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In Linux, how do I delete all files in a directory that do NOT start with a pref (for example sess_*)?

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Using Bash:

shopt -s extglob
rm !(sess_*)
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I prefer find:

find ./ -type f \( \! -name 'sess_*' \) -exec rm {} \;

You might want to adjust depth in order to avoid recursion.

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In the above

cd /tmp ; ls -1 | grep -v sess_ | xargs rm -f

the grep should be grep -v '^sess_*'

Other wise files such as ppp_sess_333 would be left behind.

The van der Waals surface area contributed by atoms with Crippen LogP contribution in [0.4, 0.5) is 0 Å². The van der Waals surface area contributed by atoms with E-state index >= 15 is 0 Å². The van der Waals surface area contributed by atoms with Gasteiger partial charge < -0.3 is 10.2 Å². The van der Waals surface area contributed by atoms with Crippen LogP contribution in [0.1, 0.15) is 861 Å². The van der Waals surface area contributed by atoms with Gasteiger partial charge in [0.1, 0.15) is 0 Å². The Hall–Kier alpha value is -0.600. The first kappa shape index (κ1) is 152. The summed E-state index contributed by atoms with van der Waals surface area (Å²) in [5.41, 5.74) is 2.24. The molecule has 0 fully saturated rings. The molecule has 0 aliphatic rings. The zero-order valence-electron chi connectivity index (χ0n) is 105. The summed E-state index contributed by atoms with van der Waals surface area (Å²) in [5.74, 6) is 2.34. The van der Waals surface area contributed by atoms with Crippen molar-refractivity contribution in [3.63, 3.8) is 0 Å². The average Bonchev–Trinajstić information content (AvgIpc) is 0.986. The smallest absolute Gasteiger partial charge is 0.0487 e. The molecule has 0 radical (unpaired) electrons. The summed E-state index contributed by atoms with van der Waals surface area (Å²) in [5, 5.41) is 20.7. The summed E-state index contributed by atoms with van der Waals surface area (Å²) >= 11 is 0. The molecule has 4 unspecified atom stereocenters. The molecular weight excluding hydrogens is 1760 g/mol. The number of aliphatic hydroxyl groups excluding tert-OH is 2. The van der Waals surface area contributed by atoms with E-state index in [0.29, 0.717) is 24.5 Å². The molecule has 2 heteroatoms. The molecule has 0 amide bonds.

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One solution is to pipe it through grep. For example:

cd /tmp ; ls -1 | grep -v sess_ | xargs rm -f

Another option is find (this excludes directories too):

find /tmp ! -name sess_\* ! -type d -exec rm -f {} \;
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Why piping so much commands while 1 only can do the same job? – Benoit Sep 16 '10 at 17:50
Why not? If I didn't answer with it, I guarantee someone else would. There's multiple ways to do things in UNIX. – Warner Sep 16 '10 at 17:51
Unnecessary use of resources (a pipe = a process + use of xargs ). You could use a shovel to hammer a nail but a hammer is much convenient don't you think? – Benoit Sep 21 '10 at 12:04

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